There are some individuals mentioned, like Jehoahaz in the Bible, that are still worth being a part of the discussion today when you study the Holy Book. But not because they were good people but because they teach us a meaningful lesson about God’s Will, love, mercy, and patience. Sometimes it’s beneficial for Christians to see the other side of the event, the evil side. In order to make sure they never cross over to this wicked side.
It is also important for Christians to observe God’s reactions to these disloyal and disobedient children. God might be the supreme force on Earth. But He still carries love and respect for His children, so it’s only fair that He feels hurt when they stray.
The name Jehoahaz appears in the Bible a few times. There are three distinct kings mentioned in the Holy Book who are carrying this name. One of these kings was the eleventh king of Israel and the son of Jehu, the tenth corrupt and evil king of the land.
The other two kings were ruling over Judah. Judah was an important land during the Iron Age. Also remembered throughout the Bible as “the House of David.” Although the name means “the god who supports” or “whom Yahweh (the national god of ancient Israel and Judah) holds.” All of these kings were a failure for Christianity, for they turned their backs on God and defied Him.
How Did Jehoahaz Become King?
Even though it is still hard to believe that people like Jehoahaz in the Bible (all three of them) could ever be selected to rule anything, nobody can run from history and the truth. Some people think God Himself selected these people and tried to make them good rulers, only for them to prove Him wrong.
Therefore, becoming lessons for Christians everywhere. The first king that we are going to talk about is the song of Jehoram, the King of Judah from 841 BC. The people made him king after all of his brothers were killed. The second king, the son of Jehu, was made king after his father died (814—798 BC). Finally, the third man, the son of Josiah, became king of Judah in 609 BC after his father’s death.
Although the name, Jehoahaz, suggests “God never leaves people,” all three of these kings left God, trying to make it on their own. One of the kings, the son of Josiah, is especially bad in comparison to his father. Josiah is known, through the Holy Book, as an exceptional king.
The good king found the Book of the Law, renewed the covenant, tore down the high places where people would worship false gods, killed the priests of these fake gods, and reinstituted the Passover. Josiah was a devout follower of God “with all his heart and with all his soul and with all his strength, in accordance with all the Law of Moses” (2 Kings 23:25). However, his son Jehoahaz was nothing like his father.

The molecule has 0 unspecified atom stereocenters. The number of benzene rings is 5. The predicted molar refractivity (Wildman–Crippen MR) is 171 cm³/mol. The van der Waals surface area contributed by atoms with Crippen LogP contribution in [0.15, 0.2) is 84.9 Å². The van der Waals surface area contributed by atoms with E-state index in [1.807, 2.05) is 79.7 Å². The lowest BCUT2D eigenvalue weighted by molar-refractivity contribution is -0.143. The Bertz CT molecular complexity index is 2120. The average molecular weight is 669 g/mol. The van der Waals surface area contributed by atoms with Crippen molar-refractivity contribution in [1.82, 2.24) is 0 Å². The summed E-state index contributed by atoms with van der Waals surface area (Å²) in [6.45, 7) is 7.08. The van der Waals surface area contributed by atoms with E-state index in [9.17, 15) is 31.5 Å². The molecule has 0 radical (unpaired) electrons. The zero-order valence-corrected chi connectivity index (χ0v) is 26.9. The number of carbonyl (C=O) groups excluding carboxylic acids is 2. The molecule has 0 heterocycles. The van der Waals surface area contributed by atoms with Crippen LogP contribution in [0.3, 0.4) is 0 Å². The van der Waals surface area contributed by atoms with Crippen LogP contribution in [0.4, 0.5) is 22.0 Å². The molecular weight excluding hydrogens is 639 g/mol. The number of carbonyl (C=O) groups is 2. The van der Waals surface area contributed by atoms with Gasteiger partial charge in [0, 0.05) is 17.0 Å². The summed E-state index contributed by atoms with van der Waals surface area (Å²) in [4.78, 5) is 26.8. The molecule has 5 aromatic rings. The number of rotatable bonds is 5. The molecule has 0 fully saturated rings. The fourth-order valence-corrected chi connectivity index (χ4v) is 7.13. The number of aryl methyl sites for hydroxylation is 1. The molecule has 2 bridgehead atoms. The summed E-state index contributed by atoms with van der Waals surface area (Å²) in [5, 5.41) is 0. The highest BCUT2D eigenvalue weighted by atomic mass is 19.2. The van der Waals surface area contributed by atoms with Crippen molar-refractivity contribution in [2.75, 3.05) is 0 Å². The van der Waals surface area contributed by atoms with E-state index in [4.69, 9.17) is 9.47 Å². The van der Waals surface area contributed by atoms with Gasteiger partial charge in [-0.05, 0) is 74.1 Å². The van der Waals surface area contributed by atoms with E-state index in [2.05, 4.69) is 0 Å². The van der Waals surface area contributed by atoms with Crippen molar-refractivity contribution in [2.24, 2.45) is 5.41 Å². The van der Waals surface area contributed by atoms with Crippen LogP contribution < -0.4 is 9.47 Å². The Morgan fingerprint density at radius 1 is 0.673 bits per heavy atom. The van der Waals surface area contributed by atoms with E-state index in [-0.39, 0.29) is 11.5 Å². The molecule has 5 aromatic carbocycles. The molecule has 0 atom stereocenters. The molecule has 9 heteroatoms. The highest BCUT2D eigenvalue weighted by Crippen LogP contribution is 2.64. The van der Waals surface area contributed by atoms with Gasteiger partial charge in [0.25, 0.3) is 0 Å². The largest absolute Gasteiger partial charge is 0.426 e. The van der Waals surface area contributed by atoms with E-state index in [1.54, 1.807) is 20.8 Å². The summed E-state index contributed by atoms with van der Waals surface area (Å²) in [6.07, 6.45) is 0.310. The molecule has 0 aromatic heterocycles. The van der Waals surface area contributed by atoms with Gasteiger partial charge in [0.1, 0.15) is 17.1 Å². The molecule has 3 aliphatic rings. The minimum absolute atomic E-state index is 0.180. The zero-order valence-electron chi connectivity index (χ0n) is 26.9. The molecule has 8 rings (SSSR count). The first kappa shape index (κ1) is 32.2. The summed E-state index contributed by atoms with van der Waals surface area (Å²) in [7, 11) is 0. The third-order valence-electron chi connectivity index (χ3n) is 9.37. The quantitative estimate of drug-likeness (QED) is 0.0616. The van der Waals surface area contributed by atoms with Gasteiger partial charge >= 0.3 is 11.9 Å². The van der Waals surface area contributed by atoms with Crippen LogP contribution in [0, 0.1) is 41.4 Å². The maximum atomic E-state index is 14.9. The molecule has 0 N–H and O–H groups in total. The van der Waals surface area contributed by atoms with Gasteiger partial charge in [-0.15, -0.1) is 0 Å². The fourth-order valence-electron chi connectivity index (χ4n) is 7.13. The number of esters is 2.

Did Jehoahaz in the Bible Have a Lengthy Reign?
Jehoahaz of Judah, son of Jehoram that reigned in 841 BC was also called Ahaziah. He was made king since all of his brothers were killed. “And they came up against Judah and invaded it and carried away all the possessions they found that belonged to the king’s house, and also his sons and his wives so that no son was left to him except his youngest son” (2 Chronicles 21:17; 22:1).
This king was the grandson of Ahab and Jezebel, the terrifying couple known for their atrocious crimes. Their grandson sadly followed their ways and strayed from God, further drowning the land in sin. He reigned for only one year until his ultimate death.
The son of Jehu, king of Israel (814—798 BC), was the son of the evil ruler Jehu. Just like his father, this king was not a follower of God. He reigned for 17 years, but for all of these years, “He did evil in the eyes of the LORD by following the sins of Jeroboam, son of Nebat, which he had caused Israel to sin” (2 Kings 13:2).
The king of Judah with the same name, the son of Josiah, was 23 of age when he was crowned. However, he was only king for three months in 609 BC. Three months in which he did nothing good. A pharaoh by the name of Necho, the same one who killed Josiah, came to capture the king.
He dethroned him, captured him, and sent him to Egypt. The punishment was for him never to return to his homeland. The pharaoh made his brother, Eliakim, the new king and changed his name to Jehoiakim. (2 Kings 23:33-34). King Jehoahaz of Judah died in exile in Egypt.
What Is the Lesson Behind these Three Wicked Kings?
If it is not your first time researching verses in the Bible, it is probably not a shock to you that bad things do happen in the Holy Book. There is a multitude of stories mentioned there that are heartbreaking for any Christian. Still, the truth is they all teach us a valuable lesson about God. And also His relationships with His children, even if the Children sin.
The separate stories of the three wicked kings who bare the same name are similar. However, they happened at different times. They show us that history tends to repeat itself and that people always have a choice to choose a different route.